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You are here: McMaster Institute for Music and the Mind > Publications > The unity assumption facilitates cross-modal binding of musical, non-speech stimuli: The role of spectral and amplitude envelope cues

Lorraine Chuen and Michael Schutz (2016)

The unity assumption facilitates cross-modal binding of musical, non-speech stimuli: The role of spectral and amplitude envelope cues

Attention, Perception, & Psychophysics, 78:1512-1528.

An observer’s inference that multimodal signals originate from a common underlying source facilitates crossmodal binding. This ‘unity assumption’ causes asynchronous auditory and visual speech streams to seem simultaneous (Vatakis & Spence, Perception & Psychophysics, 69(5), 744– 756, 2007). Subsequent tests of non-speech stimuli such as musical and impact events found no evidence for the unity assumption, suggesting the effect is speech-specific (Vatakis & Spence, Acta Psychologica, 127(1), 12–23, 2008). However, the role of amplitude envelope (the changes in energy of a sound over time) was not previously appreciated within this paradigm. Here, we explore whether previous findings suggesting speech-specificity of the unity assumption were confounded by similarities in the amplitude envelopes of the contrasted auditory stimuli. Experiment 1 used natural events with clearly differentiated envelopes: single notes played on either a cello (bowing motion) or marimba (striking motion). Participants performed an un-speeded temporal order judgments task; viewing audio-visually matched (e.g., marimba auditory with marimba video) and mismatched (e.g., cello auditory with marimba video) versions of stimuli at various stimulus onset asynchronies, and were required to indicate which modality was presented first. As predicted, participants were less sensitive to temporal order in matched conditions, demonstrating that the unity assumption can facilitate the perception of synchrony outside of speech stimuli. Results from Experiments 2 and 3 revealed that when spectral information was removed from the original auditory stimuli, amplitude envelope alone could not facilitate the influence of audiovisual unity. We propose that both amplitude envelope and spectral acoustic cues affect the percept of audiovisual unity, working in concert to help an observer determine when to integrate across modalities.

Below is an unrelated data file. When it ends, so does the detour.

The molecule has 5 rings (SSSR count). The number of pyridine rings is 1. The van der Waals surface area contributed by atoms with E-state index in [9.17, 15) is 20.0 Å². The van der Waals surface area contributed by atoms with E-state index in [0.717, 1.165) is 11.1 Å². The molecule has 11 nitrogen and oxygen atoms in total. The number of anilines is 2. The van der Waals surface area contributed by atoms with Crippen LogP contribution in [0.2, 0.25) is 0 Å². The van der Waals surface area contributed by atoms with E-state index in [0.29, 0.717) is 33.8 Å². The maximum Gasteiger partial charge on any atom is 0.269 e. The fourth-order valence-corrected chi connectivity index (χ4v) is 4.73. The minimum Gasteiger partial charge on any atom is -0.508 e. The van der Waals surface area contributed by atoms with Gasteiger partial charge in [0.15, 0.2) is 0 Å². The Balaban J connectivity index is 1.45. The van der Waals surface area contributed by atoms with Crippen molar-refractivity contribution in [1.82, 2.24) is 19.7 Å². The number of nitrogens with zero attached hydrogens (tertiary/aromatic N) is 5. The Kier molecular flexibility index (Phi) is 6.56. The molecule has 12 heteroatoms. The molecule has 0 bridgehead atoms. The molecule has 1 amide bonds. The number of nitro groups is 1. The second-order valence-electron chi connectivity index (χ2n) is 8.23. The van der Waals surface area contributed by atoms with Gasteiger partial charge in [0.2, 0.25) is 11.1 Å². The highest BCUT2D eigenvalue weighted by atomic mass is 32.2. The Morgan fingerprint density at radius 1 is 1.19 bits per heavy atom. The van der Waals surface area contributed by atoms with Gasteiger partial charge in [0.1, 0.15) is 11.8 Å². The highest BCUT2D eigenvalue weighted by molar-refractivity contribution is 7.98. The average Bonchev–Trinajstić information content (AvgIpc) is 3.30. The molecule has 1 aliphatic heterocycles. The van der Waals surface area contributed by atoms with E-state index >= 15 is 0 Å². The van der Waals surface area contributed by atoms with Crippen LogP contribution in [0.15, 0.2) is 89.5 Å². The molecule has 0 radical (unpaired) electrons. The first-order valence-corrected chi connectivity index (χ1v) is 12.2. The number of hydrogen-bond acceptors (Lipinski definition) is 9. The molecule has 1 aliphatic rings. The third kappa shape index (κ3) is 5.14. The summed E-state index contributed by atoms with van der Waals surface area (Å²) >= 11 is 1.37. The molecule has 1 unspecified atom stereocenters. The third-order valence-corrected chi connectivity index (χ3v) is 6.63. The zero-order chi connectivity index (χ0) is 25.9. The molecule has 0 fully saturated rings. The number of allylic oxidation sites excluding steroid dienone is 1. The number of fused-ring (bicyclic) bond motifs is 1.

multi-sensory, amplitude envelope, auditory cognitive neuroscience, auditory processing